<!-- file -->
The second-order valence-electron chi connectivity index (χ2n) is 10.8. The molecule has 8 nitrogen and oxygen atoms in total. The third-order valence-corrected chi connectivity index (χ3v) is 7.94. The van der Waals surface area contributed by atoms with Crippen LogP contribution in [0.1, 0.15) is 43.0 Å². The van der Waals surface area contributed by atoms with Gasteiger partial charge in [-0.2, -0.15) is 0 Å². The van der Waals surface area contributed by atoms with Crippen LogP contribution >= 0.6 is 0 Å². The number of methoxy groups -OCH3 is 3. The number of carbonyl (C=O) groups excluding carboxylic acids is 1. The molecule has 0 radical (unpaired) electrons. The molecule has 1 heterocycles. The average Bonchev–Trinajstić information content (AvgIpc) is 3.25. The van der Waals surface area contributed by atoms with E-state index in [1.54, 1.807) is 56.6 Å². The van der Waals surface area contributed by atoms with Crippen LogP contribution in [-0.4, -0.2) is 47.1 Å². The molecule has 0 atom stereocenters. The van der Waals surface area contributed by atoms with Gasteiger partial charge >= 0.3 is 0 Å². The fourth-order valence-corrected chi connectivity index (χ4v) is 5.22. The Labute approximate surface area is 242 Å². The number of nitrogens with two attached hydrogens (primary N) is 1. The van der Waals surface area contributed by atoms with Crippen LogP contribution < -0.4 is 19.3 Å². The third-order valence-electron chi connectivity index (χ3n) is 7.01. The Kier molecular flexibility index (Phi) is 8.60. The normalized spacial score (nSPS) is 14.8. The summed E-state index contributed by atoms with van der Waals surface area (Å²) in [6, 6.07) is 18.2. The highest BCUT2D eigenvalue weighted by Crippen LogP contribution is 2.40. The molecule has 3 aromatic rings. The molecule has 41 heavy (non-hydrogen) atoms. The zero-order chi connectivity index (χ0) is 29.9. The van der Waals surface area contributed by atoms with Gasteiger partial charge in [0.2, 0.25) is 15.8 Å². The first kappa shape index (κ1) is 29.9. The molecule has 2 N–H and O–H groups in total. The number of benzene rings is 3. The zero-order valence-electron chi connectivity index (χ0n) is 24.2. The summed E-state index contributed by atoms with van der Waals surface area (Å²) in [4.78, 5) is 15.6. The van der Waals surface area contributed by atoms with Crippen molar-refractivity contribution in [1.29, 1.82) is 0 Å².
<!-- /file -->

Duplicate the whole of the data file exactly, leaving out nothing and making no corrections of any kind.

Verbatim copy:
The second-order valence-electron chi connectivity index (χ2n) is 10.8. The molecule has 8 nitrogen and oxygen atoms in total. The third-order valence-corrected chi connectivity index (χ3v) is 7.94. The van der Waals surface area contributed by atoms with Crippen LogP contribution in [0.1, 0.15) is 43.0 Å². The van der Waals surface area contributed by atoms with Gasteiger partial charge in [-0.2, -0.15) is 0 Å². The van der Waals surface area contributed by atoms with Crippen LogP contribution >= 0.6 is 0 Å². The number of methoxy groups -OCH3 is 3. The number of carbonyl (C=O) groups excluding carboxylic acids is 1. The molecule has 0 radical (unpaired) electrons. The molecule has 1 heterocycles. The average Bonchev–Trinajstić information content (AvgIpc) is 3.25. The van der Waals surface area contributed by atoms with E-state index in [1.54, 1.807) is 56.6 Å². The van der Waals surface area contributed by atoms with Crippen LogP contribution in [-0.4, -0.2) is 47.1 Å². The molecule has 0 atom stereocenters. The van der Waals surface area contributed by atoms with Gasteiger partial charge >= 0.3 is 0 Å². The fourth-order valence-corrected chi connectivity index (χ4v) is 5.22. The Labute approximate surface area is 242 Å². The number of nitrogens with two attached hydrogens (primary N) is 1. The van der Waals surface area contributed by atoms with Crippen LogP contribution < -0.4 is 19.3 Å². The third-order valence-electron chi connectivity index (χ3n) is 7.01. The Kier molecular flexibility index (Phi) is 8.60. The normalized spacial score (nSPS) is 14.8. The summed E-state index contributed by atoms with van der Waals surface area (Å²) in [6, 6.07) is 18.2. The highest BCUT2D eigenvalue weighted by Crippen LogP contribution is 2.40. The molecule has 3 aromatic rings. The molecule has 41 heavy (non-hydrogen) atoms. The zero-order chi connectivity index (χ0) is 29.9. The van der Waals surface area contributed by atoms with Gasteiger partial charge in [0.2, 0.25) is 15.8 Å². The first kappa shape index (κ1) is 29.9. The molecule has 2 N–H and O–H groups in total. The number of benzene rings is 3. The zero-order valence-electron chi connectivity index (χ0n) is 24.2. The summed E-state index contributed by atoms with van der Waals surface area (Å²) in [4.78, 5) is 15.6. The van der Waals surface area contributed by atoms with Crippen molar-refractivity contribution in [1.29, 1.82) is 0 Å².